Natural Family Planning. One thing I point out is that every couple has to
abstain sometimes, and the engagement time is a kind of preparation.

Please pray for me. One of the talks is to a very large and somewhat
prestigious group. It is on “”The Root of Catholic Moral Theology,”” so you
can understand why I’m a bit nervous.

Anyway, engagements can be broken and the wedding is the public statement of
commitment. One reason our Church teaches that engaged couples should not
get into sexual situations is because things can easily get out of control.
Decisions about marriage, commitment, or “”God’s Will”” should never be made
in the heat of passion. We rarely make good estimates of God’s will where
our own will has a vested interest.

For some Christian couples, long engagements mean years of medium-level “”petting,”” with occasional lapsesfor which they feel guilty. Not really what Jesus intended for us, “”the light of the world.””

Hope you don’t mind a bit of sermonizing. I pray you can use some of this in
some way. Papers for school can sometimes do a great job of educating
people, and you might consider publishing your paper on the web. I’d be glad
to help you do it.


From Dennis in Indiana:
message: Will you please Email me a copy of the Saint Augustine’s letter to Proba? Thanks
(I quoted from it but did not have a link.)
This will allow you to look at footnotes. If you have problems with the link, let me know and I’ll copy/paste it into mail. The site has a search engine for the Patristics, too:
I should add it to the links on our site…
What is weird is that I can’t find this letter in Jurgens or Quasten… The
Wheaton site is the only place I’ve seen it, although I’ve seen it referred
to once on the Net.

An Effective Witness of the Gospel

Twelve Ways to Be a Better Christian Witness

Quality is one of the principal problems in evangelization. For the Gospel to be shown to the world, Jesus Christ must preach it: he must be visible in the evangelist not only to believers, but to those that are indifferent or even hostile to the Gospel. Few of the “”public”” evangelists really resemble Christ by their well-groomed looks, their many possessions or their bank accounts. That Jesus was poor is not the point; he lived a life like many others, wearing the same clothes, eating the same food, and living in much the same way as the ordinary people around him. In general, the millionaire, the factory worker, the teacher and the homeless person can all be effective witnesses to the Gospel within their own way of life.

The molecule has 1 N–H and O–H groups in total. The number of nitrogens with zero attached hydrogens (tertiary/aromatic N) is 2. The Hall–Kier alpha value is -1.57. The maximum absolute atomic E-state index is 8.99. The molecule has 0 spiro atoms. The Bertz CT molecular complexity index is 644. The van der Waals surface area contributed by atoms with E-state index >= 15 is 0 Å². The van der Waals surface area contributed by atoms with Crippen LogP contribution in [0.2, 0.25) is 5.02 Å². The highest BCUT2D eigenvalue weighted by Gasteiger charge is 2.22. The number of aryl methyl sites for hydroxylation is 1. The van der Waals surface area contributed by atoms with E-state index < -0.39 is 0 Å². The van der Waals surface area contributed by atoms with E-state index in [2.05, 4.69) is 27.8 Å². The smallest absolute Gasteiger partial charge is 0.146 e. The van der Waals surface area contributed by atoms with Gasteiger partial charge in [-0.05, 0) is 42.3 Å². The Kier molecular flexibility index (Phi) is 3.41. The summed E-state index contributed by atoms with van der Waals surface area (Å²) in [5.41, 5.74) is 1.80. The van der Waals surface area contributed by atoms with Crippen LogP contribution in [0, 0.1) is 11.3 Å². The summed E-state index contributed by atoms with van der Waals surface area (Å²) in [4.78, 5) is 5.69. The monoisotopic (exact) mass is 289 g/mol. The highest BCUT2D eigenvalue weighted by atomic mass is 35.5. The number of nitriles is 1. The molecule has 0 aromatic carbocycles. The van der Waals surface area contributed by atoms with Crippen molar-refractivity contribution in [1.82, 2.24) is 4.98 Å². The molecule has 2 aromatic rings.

Before proceeding, it may be good to examine what is meant by “”witnessing”” and “”the Gospel.”” Witnesses are called in a trial to testify as to events, facts, or to weigh in on the side of truth in some dispute. Witnesses may be disreputable, in which case their testimony may be discounted or ignored entirely by a jury. The testimony of many witnesses may conflict, their demeanor may indicate deception, or their own statements may be inconsistent. The jury is free to take all these things into account when rendering judgement. Their judgement may be in error if the witnesses are of poor quality, and a just man may even be condemned to death because no one testified effectively in his behalf.

The Gospel is simply the Good News of Jesus. It often is presented as some kind of ideology to which one may either subscribe or oppose, like a political party, system of government or sports team. Acceptance of the Gospel simply means the acceptance of a relationship with God that already exists. God is already our Father, as Jesus taught. God already loves us, as Jesus taught. Jesus has already done everything possible to get us to understand, through his life, death, and resurrection. What we call salvation is simply an acceptance of God’s will through a Christlike love of the Father.